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The Objective Structured Clinical Examination and student collusion: marks do not tell the whole truth
  1. R Parks1,
  2. P M Warren2,
  3. K M Boyd3,
  4. H Cameron2,
  5. A Cumming4,
  6. G Lloyd-Jones5
  1. 1Chancellors Building, Little France, Edinburgh, UK
  2. 2Medical Teaching Organisation, University of Edinburgh, Edinburgh
  3. 3Medical School Buildings, University of Edinburgh
  4. 4College of Medicine and Veterinary Medicine, University of Edinburgh
  5. 5Cranfield Professional Development, Cranfield University, Bedfordshire, UK
  1. Correspondence to:
 G Lloyd-Jones
 Centre for Postgraduate Learning and Teaching, Building 6, Cranfield University, Cranfield, Bedfordshire MK43 0AH, UK; G.Lloyd-Jones{at}cranfield.ac.uk

Abstract

Objective: To determine whether the marks in the third year Objective Structured Clinical Examination (OSCE) were affected by the collusion reported by the students themselves on an electronic discussion board.

Design: A review of the student discussion, examiners’ feedback and a comparison of the marks obtained on the 2 days of the OSCE.

Participants: 255 third year medical students.

Setting: An OSCE consisting of 15 stations, administered on three sites over 2 days at a UK medical school.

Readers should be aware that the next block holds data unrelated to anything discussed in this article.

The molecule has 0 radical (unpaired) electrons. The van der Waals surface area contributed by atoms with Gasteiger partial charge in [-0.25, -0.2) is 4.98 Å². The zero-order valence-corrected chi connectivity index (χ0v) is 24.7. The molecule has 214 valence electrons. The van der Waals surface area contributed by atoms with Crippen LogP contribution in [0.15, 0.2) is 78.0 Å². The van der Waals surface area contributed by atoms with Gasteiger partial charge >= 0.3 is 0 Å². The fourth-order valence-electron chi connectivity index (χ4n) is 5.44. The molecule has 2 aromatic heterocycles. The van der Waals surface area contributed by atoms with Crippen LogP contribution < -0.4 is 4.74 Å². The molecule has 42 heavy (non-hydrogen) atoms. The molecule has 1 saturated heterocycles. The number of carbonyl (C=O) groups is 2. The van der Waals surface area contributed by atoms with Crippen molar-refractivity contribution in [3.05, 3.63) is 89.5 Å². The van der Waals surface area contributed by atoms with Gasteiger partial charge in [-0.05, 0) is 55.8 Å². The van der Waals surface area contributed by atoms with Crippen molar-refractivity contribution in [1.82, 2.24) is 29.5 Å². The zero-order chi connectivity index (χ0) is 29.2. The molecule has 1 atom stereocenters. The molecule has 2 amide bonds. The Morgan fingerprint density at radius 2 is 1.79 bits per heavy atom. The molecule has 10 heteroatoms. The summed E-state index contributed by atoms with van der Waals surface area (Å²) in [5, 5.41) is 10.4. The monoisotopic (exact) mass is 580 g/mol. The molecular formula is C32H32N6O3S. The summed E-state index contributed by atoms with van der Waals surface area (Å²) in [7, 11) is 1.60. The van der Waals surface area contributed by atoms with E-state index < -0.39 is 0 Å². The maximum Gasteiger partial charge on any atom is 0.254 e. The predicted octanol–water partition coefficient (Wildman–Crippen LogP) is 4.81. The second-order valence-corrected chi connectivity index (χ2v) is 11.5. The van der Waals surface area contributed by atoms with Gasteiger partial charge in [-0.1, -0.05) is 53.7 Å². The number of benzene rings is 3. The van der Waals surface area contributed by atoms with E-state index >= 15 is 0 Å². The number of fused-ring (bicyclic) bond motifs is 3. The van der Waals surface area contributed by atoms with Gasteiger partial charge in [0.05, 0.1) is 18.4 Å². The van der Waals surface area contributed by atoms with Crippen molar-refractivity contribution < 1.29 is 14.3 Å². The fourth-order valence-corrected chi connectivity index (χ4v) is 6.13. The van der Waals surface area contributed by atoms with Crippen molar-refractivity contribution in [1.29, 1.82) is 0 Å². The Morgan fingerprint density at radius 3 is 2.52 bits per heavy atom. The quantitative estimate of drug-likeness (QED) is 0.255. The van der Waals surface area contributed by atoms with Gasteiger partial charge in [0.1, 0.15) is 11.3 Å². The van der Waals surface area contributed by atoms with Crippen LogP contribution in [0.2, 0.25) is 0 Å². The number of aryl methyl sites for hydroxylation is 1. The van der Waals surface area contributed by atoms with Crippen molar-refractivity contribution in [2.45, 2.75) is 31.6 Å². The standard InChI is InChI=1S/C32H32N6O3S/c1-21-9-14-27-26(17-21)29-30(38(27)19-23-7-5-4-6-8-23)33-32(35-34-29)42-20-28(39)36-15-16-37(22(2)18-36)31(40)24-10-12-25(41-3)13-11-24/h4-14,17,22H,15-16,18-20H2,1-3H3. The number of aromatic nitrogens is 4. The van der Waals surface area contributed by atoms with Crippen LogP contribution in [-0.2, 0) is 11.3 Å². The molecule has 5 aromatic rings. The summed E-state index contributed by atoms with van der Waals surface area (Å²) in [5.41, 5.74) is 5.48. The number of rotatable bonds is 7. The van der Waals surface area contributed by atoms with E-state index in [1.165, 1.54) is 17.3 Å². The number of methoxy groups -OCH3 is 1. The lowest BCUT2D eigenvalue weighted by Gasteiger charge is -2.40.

Results: 40 students contributed to the discussion on the electronic discussion board. The main points raised were perceived inequity between students who did, or did not, have prior knowledge of the station content, and the lack of honesty and professionalism of their peers. Most contributors claimed to have received, or knew of others receiving, prior knowledge, but none confessed to passing on information. No significant difference (p = 0.16) was observed in the overall mark for the OSCE on day 1 (mean 390 (SD 37)) and day 2 (mean 397 (38)). On day 2, marks were considerably greater for four stations and markedly lower for three stations. It was not obvious why collusion should affect these station marks. A clear indication of the effects of collusion could only be obtained from a single subsection of an individual station (pathology) where 82 students on day 2 incorrectly gave the diagnosis from day 1.

Conclusion: Marks do not provide a sound inference of student collusion in an OSCE and may mask the aspects of professional development of students.

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Footnotes

  • Competing interests: None.

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  • Correction
    BMJ Publishing Group Ltd and Institute of Medical Ethics